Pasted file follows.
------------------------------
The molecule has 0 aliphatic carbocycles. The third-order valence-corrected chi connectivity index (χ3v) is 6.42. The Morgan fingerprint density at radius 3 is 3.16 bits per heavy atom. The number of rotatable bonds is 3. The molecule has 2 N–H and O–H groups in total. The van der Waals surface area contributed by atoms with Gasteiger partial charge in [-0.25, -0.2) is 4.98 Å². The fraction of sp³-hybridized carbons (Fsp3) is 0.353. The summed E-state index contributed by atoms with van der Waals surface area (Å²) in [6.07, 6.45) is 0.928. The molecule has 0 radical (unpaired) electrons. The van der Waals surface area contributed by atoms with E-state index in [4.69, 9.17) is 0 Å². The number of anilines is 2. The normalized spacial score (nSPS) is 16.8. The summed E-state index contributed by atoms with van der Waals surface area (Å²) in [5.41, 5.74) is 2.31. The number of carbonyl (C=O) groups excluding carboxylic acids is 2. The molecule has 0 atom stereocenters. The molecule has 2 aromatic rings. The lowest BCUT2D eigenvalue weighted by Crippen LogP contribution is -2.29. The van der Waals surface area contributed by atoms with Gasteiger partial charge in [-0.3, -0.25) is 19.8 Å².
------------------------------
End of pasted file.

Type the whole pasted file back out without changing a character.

The molecule has 0 aliphatic carbocycles. The third-order valence-corrected chi connectivity index (χ3v) is 6.42. The Morgan fingerprint density at radius 3 is 3.16 bits per heavy atom. The number of rotatable bonds is 3. The molecule has 2 N–H and O–H groups in total. The van der Waals surface area contributed by atoms with Gasteiger partial charge in [-0.25, -0.2) is 4.98 Å². The fraction of sp³-hybridized carbons (Fsp3) is 0.353. The summed E-state index contributed by atoms with van der Waals surface area (Å²) in [6.07, 6.45) is 0.928. The molecule has 0 radical (unpaired) electrons. The van der Waals surface area contributed by atoms with E-state index in [4.69, 9.17) is 0 Å². The number of anilines is 2. The normalized spacial score (nSPS) is 16.8. The summed E-state index contributed by atoms with van der Waals surface area (Å²) in [5.41, 5.74) is 2.31. The number of carbonyl (C=O) groups excluding carboxylic acids is 2. The molecule has 0 atom stereocenters. The molecule has 2 aromatic rings. The lowest BCUT2D eigenvalue weighted by Crippen LogP contribution is -2.29. The van der Waals surface area contributed by atoms with Gasteiger partial charge in [-0.3, -0.25) is 19.8 Å².